This article was last modified on June 9, 2019.

Frank J. Despins (1825-1881)

1. Francis J. Despins

The parents of Francis J. Despins are:

2. Antoine Despins
3. Julie Deschenaux

Francis was born August 26, 1825 at St-Fran├žois-du-Lac, Yamaska, Quebec. Frank’s first papers list his birth at 1825 and census records put his birth at 1825-1826. His death certificate says he was 60, which would make his birth 1821. I find 1825 more convincing, since he was alive and probably knew his own birthdate, as well as the fact “60” could be a general estimate. His gravestone lists his birthday as August 26, 1825, which is probably about right if not exactly right.
Francis emigrated in October 1848 from Canada to Buffalo. Francis made his Declaration of Intent at Brown County, Wisconsin on June 17, 1850.
Francis and Mary Jane Kelso (50%) (the daughter of Henry B. “Harry” Kelso and Susan Awanata (100%)) were married January 3, 1850 at Brown County, Wisconsin by W. Hamann. Mary Jane, through her mother, was the grand-daughter of Menominee Indian Chief Big Wave. Therefore, all descendants of Mary Jane and Frank Despins can claim native ancestry.
Francis and Mary had the following children:

4. i. George Henry Despins
5. ii. Mary Julia Despins
6. iii. Francis Edwin Despins

Francis entered the 7th Wisconsin Infantry, Company G, August 2, 1861 at Grand Rapids, Wood County, Wisconsin. Francis was an enlisted soldier before he was promoted to a hospital steward in the 7th Wisconsin Infantry from September 10, 1862 until May 24, 1864. He was then an assistant surgeon until March 23, 1865. The 7th Wisconsin Infantry was organized at Camp Randall in Madison, mustered into service on September 2, 1861, and left Wisconsin for Washington, DC, on September 21, 1861. From Washington it moved through Virginia, Maryland, Pennsylvania, and Kentucky, where it was mustered out of service, on June 16, 1865. It participated in the defense of Washington, DC, and fought at the Second Battle of Bull Run, Antietam, Fredericksburg, Chancellorsville, Gettysburg, the Battles of the Wilderness, and the surrender of General Robert E. Lee and his army. The regiment lost 424 men during service. Ten officers and 271 enlisted men were killed and 143 enlisted men died from disease.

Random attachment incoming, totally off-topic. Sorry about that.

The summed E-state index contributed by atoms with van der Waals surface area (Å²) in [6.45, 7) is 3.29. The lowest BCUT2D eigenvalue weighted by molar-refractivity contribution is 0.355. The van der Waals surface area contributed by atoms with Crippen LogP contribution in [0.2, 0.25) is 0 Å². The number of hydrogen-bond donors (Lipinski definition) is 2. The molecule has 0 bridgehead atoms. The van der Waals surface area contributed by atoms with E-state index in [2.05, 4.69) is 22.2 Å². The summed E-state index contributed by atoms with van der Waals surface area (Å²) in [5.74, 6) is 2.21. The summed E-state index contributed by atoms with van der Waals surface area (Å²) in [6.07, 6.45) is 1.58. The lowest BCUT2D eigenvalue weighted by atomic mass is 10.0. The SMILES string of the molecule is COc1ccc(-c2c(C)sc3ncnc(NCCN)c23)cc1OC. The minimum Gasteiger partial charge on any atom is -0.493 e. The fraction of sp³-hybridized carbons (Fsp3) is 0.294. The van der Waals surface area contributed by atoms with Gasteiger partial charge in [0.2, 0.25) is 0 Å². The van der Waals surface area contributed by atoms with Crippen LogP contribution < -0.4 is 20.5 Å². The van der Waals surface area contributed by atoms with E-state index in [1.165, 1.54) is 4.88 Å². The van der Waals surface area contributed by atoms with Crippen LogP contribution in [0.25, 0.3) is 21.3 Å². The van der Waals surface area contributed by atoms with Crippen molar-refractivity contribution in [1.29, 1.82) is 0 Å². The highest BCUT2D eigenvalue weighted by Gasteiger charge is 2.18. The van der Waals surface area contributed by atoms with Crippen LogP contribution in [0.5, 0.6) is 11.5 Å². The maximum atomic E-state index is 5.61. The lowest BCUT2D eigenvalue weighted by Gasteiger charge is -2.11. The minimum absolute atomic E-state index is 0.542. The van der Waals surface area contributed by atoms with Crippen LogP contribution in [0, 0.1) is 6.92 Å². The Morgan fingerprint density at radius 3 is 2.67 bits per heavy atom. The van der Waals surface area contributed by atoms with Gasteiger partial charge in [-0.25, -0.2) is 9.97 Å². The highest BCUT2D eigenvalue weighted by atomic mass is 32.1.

Francis and Mary were married February 9, 1867 at Brown County, Wisconsin. This date appears in “Wisconsin, Marriages, 1836-1930” but is most certainly wrong, because the couple already had children. Unless one marriage was civil and another religious, 17 years apart.
Francis died February 14, 1881 at Wrightstown, Brown County, Wisconsin. Record of his military headstone lists his death as February 12, which is probably wrong. His headstone says February 13. The death index says February 14.
Francis was buried February 16, 1881 at St. Paul’s Catholic Cemetery, Wrightstown.